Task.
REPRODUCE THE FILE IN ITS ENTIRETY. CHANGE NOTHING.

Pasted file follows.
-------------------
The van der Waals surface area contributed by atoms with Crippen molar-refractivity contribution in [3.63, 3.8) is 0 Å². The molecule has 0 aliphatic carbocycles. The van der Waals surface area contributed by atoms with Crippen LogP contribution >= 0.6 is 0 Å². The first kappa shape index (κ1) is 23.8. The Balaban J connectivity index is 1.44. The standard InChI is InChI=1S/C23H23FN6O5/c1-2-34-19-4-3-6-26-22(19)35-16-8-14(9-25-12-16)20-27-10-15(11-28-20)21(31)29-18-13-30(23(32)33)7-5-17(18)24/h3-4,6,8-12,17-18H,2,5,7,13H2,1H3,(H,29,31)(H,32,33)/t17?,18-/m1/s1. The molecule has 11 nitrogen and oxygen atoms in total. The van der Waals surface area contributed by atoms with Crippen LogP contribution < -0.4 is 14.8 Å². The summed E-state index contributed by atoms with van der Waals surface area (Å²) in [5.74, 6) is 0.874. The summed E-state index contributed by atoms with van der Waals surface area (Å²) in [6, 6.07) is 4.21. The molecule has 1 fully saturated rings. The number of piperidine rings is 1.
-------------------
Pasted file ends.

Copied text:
The van der Waals surface area contributed by atoms with Crippen molar-refractivity contribution in [3.63, 3.8) is 0 Å². The molecule has 0 aliphatic carbocycles. The van der Waals surface area contributed by atoms with Crippen LogP contribution >= 0.6 is 0 Å². The first kappa shape index (κ1) is 23.8. The Balaban J connectivity index is 1.44. The standard InChI is InChI=1S/C23H23FN6O5/c1-2-34-19-4-3-6-26-22(19)35-16-8-14(9-25-12-16)20-27-10-15(11-28-20)21(31)29-18-13-30(23(32)33)7-5-17(18)24/h3-4,6,8-12,17-18H,2,5,7,13H2,1H3,(H,29,31)(H,32,33)/t17?,18-/m1/s1. The molecule has 11 nitrogen and oxygen atoms in total. The van der Waals surface area contributed by atoms with Crippen LogP contribution < -0.4 is 14.8 Å². The summed E-state index contributed by atoms with van der Waals surface area (Å²) in [5.74, 6) is 0.874. The summed E-state index contributed by atoms with van der Waals surface area (Å²) in [6, 6.07) is 4.21. The molecule has 1 fully saturated rings. The number of piperidine rings is 1.